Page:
Seth Godin has an amazing knack for creating and spreading ideas that matter, mostly really good ones, by the way. I always look forward to his daily riffs and I have been known to spread some of his important ideas too when they overlap with things I happen to care a lot about.
When it comes to Mr. Godin’s trademark advice, however, I’m not feeling it, sorry (that wasn’t an apology either). Some of it is, well, lacking an indispensable quality. Even when it is accompanied by this witty disclaimer: "I’m not a lawyer. I don’t even play one on TV. If you rely on my legal advice, you’re getting exactly what you paid for."
The problem is, sometimes you end up getting much less than you anticipated and actually end up much worse off, when you follow down even a "free" path based on misunderstandings and misconceptions, at least as they relate to one’s legal rights.
I’ll never forget one evening watching Geraldo Live during the O.J. trial, more than fifteen years ago, as a young trademark lawyer. There was quite a stir about some trademark applications Mr. Simpson had filed for O.J. Simpson, Juice, and O.J., around the time of O.J. Simpson being charged with the murder of Nicole Simpson. I recall one of Simpson’s defense lawyers, the brilliant constitutional lawyer Alan Dershowitz, rebuffing criticism about the trademark filings, unwittingly contending that Simpson never intended to use or benefit from those applications, he simply filed them to make sure no one else could. My jaw dropped when I heard this, because it provided a legal basis to immediately invalidate each one of the applications. In addition, had anyone followed this defensive "legal advice," their trademark filings would have been wasted money and considered invalid and void ab initio, since U.S. trademark law requires that an applicant must have a bona fide intention to use the mark on each and every good and service listed in the application.
One way is to misuse trademark law. With the help of search engines, greedy lawyers who charge by the letter are busy sending claim letters to anyone who even comes close to using a word or phrase they believe their client ‘owns’. News flash: trademark law is designed to make it clear who makes a good or a service. It’s a mark we put on something we create to indicate the source of the thing, not the inventor of a word or even a symbol.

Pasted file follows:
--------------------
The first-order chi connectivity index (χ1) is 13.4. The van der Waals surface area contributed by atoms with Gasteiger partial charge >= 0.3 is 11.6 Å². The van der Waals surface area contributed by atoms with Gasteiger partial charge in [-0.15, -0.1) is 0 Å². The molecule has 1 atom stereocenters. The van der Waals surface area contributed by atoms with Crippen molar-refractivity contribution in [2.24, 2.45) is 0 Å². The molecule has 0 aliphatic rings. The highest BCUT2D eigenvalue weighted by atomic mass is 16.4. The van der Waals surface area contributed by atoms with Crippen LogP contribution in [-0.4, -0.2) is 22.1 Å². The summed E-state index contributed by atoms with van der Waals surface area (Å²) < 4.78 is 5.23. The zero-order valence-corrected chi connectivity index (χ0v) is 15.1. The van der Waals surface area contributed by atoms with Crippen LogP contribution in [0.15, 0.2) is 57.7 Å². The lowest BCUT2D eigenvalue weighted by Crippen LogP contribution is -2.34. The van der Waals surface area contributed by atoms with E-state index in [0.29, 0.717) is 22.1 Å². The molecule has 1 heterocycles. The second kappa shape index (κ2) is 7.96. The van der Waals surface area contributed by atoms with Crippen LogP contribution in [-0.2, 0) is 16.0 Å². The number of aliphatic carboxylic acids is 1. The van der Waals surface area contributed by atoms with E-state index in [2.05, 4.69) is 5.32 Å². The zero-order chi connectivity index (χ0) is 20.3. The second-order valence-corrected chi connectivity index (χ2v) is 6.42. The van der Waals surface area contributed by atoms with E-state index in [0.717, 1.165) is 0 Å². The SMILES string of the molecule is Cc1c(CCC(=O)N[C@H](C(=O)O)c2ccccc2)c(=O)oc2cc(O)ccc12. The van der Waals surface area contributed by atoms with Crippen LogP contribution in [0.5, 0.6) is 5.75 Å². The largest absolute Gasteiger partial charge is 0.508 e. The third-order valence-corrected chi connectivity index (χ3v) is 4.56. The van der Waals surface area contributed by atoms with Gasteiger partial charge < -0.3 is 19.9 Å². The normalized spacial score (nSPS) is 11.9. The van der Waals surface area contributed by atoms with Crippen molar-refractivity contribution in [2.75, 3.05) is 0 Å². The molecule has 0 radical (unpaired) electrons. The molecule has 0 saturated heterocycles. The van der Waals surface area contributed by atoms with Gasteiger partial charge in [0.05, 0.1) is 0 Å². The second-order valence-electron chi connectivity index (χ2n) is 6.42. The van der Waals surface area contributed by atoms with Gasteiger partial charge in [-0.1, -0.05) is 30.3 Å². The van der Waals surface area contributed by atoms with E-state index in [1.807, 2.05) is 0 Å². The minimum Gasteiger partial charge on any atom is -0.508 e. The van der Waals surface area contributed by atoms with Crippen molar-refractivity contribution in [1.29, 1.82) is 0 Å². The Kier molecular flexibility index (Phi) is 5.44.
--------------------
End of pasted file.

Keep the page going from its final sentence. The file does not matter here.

While there are certainly some greedy trademark lawyers in the world, and some that overreach on behalf of their client brand owners, even honorable and ethical trademark attorneys worth their hourly rate know that federal protection against dilution for truly famous marks was added to U.S. trademark law about fifteen years ago. At least for marks satisfying the difficult fame standard, these kinds of trademarks come darn close to owning the brand name in gross, that is, in connection with any goods or services.
For the garden variety and non-famous trademark, the scope of rights is defined by whether or not there is a Likelihood of Confusion.
With respect to what trademark law was designed for, and while I don’t consider this to be a news flash any longer, well prior to dilution protection being added, U.S. trademark law was amended to make clear that much more than confusion as to source is covered. All the way back in 1962 the Lanham Trademark Act was amended by striking language requiring confusion, mistake or deception of "purchasers as to the source of origin of such goods and services." Moreover, a much broader scope of confusion protection was codified in 1989 in Lanham Act Section 43(a), which protects against trademark likelihood of confusion not only as to source, but as to affiliation, connection, sponsorship, association, and/or approval. This additional scope of trademark protection makes perfect sense given the current commercial realities of trademark licensing, franchises, co-branding, affiliate marketing, and OEM relationships.
I’m not saying Seth Godin’s opinions about trademarks are Out of Bounds, I’m simply saying some of them are out of date.
With a little luck, and assuming I can get in enough time in front of my Stuart Smalley mirror between now and next week, I’ll explore another misconception or misgiving it appears Mr. Godin has about the registration of trademarks:
Some lawyers will get all excited and encourage (demand!) that you register your trademark. This involves paying a bunch of money, filing a bunch of forms and earning an ® after your name instead of the ™. While the ® does give you some benefits by the time you get to court, it doesn’t actually increase the value of your trademark. And you can wait. So, when you come up with a great name, just ™ it.
So, stay tuned.